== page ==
I would now like to turn to the economic policy response.

As the pandemic evolved in the early days of March, it became clear that a very significant monetary and fiscal response would be required.

By virtue of my role as Governor of the RBA, I have been able to see first-hand how this support has been put in place. What struck me from the outset was the very strong sense of common mission from our political leaders, our regulators, our banks and the RBA itself. That common mission was to support the Australian economy through this difficult period. The level of cooperation and coordination was extraordinary and there was a real 'Team Australia' mindset. In my view, this reflects positively on both Australia's political system and our institutions.

From the outset, there was a strong sense that we needed to build a bridge to the other side, when the virus is contained. As things have turned out, that bridge has had to be longer and stronger than we might have hoped would be necessary. Even so, it has been the right strategy. At some point the virus will be contained and those foundations that have made Australia such a prosperous country will still be there. We will be better placed to build on those foundations if we have limited the damage to the fabric of our economy and our society while we are battling the pandemic.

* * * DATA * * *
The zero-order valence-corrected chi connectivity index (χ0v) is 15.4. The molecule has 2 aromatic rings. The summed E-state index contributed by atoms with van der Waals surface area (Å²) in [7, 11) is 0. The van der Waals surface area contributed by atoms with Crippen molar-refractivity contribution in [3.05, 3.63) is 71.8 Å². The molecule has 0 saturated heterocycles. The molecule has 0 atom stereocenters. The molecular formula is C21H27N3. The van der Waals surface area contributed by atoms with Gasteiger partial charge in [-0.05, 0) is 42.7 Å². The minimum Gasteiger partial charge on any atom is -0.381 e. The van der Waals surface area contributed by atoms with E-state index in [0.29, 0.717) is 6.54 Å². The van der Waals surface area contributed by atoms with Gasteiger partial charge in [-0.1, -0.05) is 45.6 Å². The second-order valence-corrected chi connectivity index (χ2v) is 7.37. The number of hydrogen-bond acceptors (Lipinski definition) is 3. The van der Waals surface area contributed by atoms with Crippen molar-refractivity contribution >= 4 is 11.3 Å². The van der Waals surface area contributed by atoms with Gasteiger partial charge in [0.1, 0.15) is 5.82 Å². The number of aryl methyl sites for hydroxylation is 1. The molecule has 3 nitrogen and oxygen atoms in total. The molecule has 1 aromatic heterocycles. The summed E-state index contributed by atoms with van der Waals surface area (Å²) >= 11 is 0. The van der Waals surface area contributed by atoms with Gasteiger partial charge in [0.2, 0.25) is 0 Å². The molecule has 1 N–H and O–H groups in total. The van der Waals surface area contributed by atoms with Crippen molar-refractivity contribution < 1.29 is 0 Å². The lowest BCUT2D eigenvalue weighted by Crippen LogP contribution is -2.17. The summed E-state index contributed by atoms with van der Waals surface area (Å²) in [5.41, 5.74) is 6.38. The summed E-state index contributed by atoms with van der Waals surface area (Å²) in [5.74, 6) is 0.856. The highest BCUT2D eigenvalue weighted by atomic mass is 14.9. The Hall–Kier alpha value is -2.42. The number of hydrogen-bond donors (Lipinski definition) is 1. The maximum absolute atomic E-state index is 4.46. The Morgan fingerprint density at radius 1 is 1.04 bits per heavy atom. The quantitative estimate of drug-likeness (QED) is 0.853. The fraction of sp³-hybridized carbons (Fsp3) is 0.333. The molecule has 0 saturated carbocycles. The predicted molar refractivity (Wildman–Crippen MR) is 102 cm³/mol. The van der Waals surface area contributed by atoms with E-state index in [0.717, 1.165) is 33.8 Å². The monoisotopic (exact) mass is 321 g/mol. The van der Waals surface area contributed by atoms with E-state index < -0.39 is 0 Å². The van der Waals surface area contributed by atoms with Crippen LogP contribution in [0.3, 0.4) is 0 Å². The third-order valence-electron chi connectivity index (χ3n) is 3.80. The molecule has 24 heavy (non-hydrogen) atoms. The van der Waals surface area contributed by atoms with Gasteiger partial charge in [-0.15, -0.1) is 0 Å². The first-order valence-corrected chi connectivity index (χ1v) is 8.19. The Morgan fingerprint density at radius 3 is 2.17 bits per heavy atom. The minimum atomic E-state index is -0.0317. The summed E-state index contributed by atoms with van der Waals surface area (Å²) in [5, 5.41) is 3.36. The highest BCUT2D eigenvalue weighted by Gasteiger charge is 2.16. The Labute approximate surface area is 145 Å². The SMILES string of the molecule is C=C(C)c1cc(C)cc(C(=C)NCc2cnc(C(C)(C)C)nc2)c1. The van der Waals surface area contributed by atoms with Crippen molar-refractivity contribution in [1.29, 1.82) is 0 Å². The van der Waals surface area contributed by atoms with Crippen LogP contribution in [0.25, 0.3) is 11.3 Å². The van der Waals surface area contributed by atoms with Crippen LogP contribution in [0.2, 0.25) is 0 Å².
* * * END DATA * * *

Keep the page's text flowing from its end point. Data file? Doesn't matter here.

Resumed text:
In terms of the RBA's own response, that began with a cut in the cash rate at our regular meeting on 3 March. The Reserve Bank Board then held an extraordinary meeting just two weeks later, where it decided on a comprehensive package that included:

  • a further reduction in the cash rate to 25 basis points
  • the introduction of a target on three-year Australian Government bonds of 25 basis points
  • a Term Funding Facility for the banking system under which funds can be provided for three years at 25 basis points
  • the continued use of our open market operations to make sure that the financial system has a high level of liquidity
  • the modification of the interest rate corridor system, with the rate paid on Exchange Settlement balances set at 10 basis points, rather than zero.

This package is designed to keep funding costs low across the economy and support the provision of credit, especially to small and medium-sized businesses. To support these businesses, the Term Funding Facility provides banks with an additional five dollars of low-cost funding for every extra dollar of credit extended to them.